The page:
Alberta tow truck companies are pleading with motorists to slow down after two drivers were hurt and at least three trucks hit during Edmonton’s big snowfall this weekend.
“We need the public’s help. We need them to slow down and be aware we’re working out there,” said Don Getschel, owner of Oil Country Towing. “There’s people that are dying.”
On Sunday, one of his employees was hurt on the job. The crew was called to Highway 2 south of Leduc.
“They were pulling a car out of the ditch and a semi approached them and wasn’t able to stop in time,” Getschel said.
“It ended up impacting the trucks… hit this truck and this truck was the one that was to give advance warning. It hit this one and it still had enough speed that it hit the second one before coming to a stop about another 100 metres after the trucks.”
He said his 21-year-old driver did everything right — warned the others and created an escape route — but there was a chain reaction.
“Our driver ran to get out of the way of the accident and there was a third truck that was avoiding hitting everyone.
“He was driving through the ditch and unfortunately he clipped our driver.
“I saw him on scene, he was pretty banged up… he had obvious trauma to his arm… He was thrown about 40 feet.”
The driver was taken to hospital where he had surgery Monday morning.
“Being in the industry for about 20 years, that was probably my worst night as a tower,” Getschel said. “You never like to get that phone call… to administer first aid to someone you trained and someone you mentored, that’s really hard and it’s really emotional. It effects all of us.
“This is the thing we dread. This is our nightmare.”
The two Oil Country Towing trucks weren’t the only ones struck during the snow storm.
A Handz Towing employee was pulling a car out of the ditch on Highway 16 eastbound between Stony Plain and Spruce Grove at 5:30 p.m. Sunday night when the tow truck was hit by a truck.
The company told Global News a minivan tried to avoid that collision and hit the ditch, striking the driver.
The tow truck driver — who had 20 years’ experience in the industry — hit the grill of the minivan and was thrown about 20 feet. He was taken to the hospital by ambulance but later released with lots of bruising.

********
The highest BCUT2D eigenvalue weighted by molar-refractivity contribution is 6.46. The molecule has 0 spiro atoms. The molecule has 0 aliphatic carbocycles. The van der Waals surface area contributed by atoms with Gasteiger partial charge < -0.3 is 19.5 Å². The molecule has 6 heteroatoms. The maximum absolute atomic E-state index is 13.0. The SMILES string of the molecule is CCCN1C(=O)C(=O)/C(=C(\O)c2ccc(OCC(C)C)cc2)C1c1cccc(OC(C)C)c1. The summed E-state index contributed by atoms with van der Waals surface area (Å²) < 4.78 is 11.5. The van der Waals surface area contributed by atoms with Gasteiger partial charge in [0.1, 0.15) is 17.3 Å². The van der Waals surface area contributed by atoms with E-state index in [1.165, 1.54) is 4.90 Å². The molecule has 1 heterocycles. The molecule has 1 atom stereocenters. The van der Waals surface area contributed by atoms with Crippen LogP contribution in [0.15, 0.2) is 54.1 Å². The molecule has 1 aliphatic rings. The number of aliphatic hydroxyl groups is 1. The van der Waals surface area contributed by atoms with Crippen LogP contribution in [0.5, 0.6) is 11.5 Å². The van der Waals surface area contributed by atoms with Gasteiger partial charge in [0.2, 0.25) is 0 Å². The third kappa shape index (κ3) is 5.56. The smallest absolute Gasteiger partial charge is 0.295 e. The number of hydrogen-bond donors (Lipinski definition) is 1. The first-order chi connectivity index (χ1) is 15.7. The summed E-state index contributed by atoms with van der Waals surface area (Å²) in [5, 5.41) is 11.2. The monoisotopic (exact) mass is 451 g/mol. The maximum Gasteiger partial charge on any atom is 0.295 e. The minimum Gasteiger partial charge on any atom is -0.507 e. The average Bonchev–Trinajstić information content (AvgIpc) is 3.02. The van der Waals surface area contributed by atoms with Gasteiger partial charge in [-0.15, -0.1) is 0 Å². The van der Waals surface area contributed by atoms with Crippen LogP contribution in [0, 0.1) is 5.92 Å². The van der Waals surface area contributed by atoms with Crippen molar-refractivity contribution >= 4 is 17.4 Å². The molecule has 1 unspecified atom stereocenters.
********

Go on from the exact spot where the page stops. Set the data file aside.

Getschel posted a message on Facebook Sunday calling on the Alberta government to make changes to make the industry safer.
In addition to public awareness, he believes putting blue lights on tow trucks would increase visibility and protect drivers.
“When we’re out there and there’s a police car out there, it is far easier to see the blue light cutting through the snow than the amber and the red,” Getschel said.
“I can’t count how many times I’ve come up in bad weather and I see that blue light before I see any other lights… I start to see the other lights as I get closer.”
Transportation Minister Brian Mason said the province is looking at the research to see if blue lights are the best way to improve safety.
“We know they’ve gone that way in Saskatchewan so we’re in touch with Transportation in Saskatchewan. I’ve asked the department to look at it on a fairly urgent basis to see if we need to move forward in that direction, if it’s the right answer,” Mason said.
“We also want to talk to police who have blue lights now and get their views as well.”
Mason also said his thoughts were with the injured drivers and he wished them speedy recoveries.
“I want to remind people that tow trucks, under the Traffic Safety Act, are treated the same as emergency vehicles,” he said.
“If the lights are flashing and somebody’s there, you need to, if you’re going by in an adjacent lane, you need to slow down to at least 60 km/h on a highway.”
He said he was hopeful to hear back from transportation officials in Saskatchewan with evidence on the effectiveness of blue lights early in the new year.